Sliding Back the Support Scale
The amount of time a given release of a Linux distribution is supported is of paramount interest to its users. After all, large-scale deployments depend on stability, and stability means support. Some users of openSUSE are liable to be feeling a bit shaken this week, after the project announced that the support period for its releases has been cut by a fourth.
On Tuesday, SUSE Security Team Lead Marcus Meissner posted an end-of-life notice to the opensuse-announce mailing list, announcing that updates for openSUSE 10.3 updates would be discontinued after October 31, 2009, just over two months from now. Meissner wrote that, having supported the release for two years, the support period had run its course, and that discontinuing support would allow developers to focus on newer releases, providing the level of quality users have come to expect. The email also included an end-of-life schedule for the 11.0 and 11.1 releases, as well as for the current development version, 11.2. It was this last item that raised concerns, as it read:
openSUSE 11.2 (currently in development, to be released November 12th 2009) for the next two openSUSE releases plus two months overlap period.
openSUSE releases occur every eight months, so two releases plus two months works out to eighteen months — six months less than the current twenty-four months, a twenty-five percent reduction. While individual users experience relatively little disruption from a distribution upgrade — particularly if it only occurs every eighteen months — for enterprise users it is a significant undertaking, one requiring large amounts of time and even larger amounts of money, and the support-period can be the deciding factor between two distributions. (Even if the software is free, the man-hours to perform the upgrade are not, nor is the time lost to problems that arise, and businesses don't like to lose money.) This is the rationale behind the update schedule for Ubuntu: regular distribution releases occur every six months, with an eighteen month support cycle, but at regular intervals, a release is designated as Long Term Support or LTS, promising three years of support on the desktop, and five years on the server.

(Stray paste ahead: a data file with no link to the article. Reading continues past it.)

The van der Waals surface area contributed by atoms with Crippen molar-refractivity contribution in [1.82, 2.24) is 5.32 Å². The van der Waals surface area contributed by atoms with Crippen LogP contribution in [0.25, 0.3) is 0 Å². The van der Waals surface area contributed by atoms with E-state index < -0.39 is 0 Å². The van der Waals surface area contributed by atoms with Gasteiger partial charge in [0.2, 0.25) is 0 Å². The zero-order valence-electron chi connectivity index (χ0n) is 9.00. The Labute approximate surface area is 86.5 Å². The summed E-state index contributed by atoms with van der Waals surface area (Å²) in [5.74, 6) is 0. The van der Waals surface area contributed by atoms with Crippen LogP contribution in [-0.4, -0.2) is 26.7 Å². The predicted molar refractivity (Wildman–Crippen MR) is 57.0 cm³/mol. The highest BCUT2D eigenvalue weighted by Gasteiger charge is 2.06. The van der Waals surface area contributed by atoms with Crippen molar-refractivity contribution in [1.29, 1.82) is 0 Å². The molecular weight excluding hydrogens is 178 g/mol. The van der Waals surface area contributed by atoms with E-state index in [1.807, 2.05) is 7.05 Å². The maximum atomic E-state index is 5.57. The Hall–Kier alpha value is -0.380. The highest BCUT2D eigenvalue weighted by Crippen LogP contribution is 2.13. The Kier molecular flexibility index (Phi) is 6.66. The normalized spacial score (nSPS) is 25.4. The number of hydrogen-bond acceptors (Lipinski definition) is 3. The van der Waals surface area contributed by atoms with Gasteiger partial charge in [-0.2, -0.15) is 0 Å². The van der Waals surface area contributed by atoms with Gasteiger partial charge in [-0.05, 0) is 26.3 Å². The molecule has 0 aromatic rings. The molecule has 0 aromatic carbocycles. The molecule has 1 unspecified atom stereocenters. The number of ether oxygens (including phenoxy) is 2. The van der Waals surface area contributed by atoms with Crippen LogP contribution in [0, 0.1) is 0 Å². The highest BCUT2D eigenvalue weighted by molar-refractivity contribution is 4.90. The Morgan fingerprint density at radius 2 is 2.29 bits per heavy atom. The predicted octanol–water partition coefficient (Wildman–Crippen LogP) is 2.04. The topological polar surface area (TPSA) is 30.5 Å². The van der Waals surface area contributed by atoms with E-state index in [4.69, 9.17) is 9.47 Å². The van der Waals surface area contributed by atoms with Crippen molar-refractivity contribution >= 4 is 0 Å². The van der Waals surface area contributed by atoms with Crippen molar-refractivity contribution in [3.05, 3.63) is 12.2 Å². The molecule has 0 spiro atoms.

Following the announcement, Novell's Michael Loeffler posted a follow-up to clarify the change. Loeffler wrote:
with regards to the discontinuation mail for openSUSE 10.3  sent out by
Marcus the other day I'd like to clarify the changes in the maintenance period
openSUSE will shorten the maintenance period to 2 versions plus 2 months
which translates with the current release cycle of 8 months to 18 months
instead of 24 months we had with openSUSE 11.1 and previous releases.
With that we now can guarantee an overlap time from a maintenance perspective
which gives enough time to update machines to newer versions.
How users will ultimately respond to the change, and how it will affect enterprise deployment of openSUSE remains to be seen, as it has been just three days since the announcement. What is most certain, however, is that it will receive thorough and spirited discussion — that is, after all, a hallmark and one of the great strengths of Open Source.
Justin Ryan is a Contributing Editor for Linux Journal.
|Privacy Is Personal||Jul 02, 2015|
|July 2015 Issue of Linux Journal: Mobile||Jul 01, 2015|
|July 2015 Video Preview||Jul 01, 2015|
|PHP for Non-Developers||Jun 30, 2015|
|A Code Boot Camp for Underprivileged Kids||Jun 30, 2015|
|Comprehensive Identity Management and Audit for Red Hat Enterprise Linux||Jun 29, 2015|
- Privacy Is Personal
- PHP for Non-Developers
- Secure Server Deployments in Hostile Territory
- Linux Kernel 4.1 Released
- July 2015 Issue of Linux Journal: Mobile
- Django Templates
- Comprehensive Identity Management and Audit for Red Hat Enterprise Linux
- Attack of the Drones
- A Code Boot Camp for Underprivileged Kids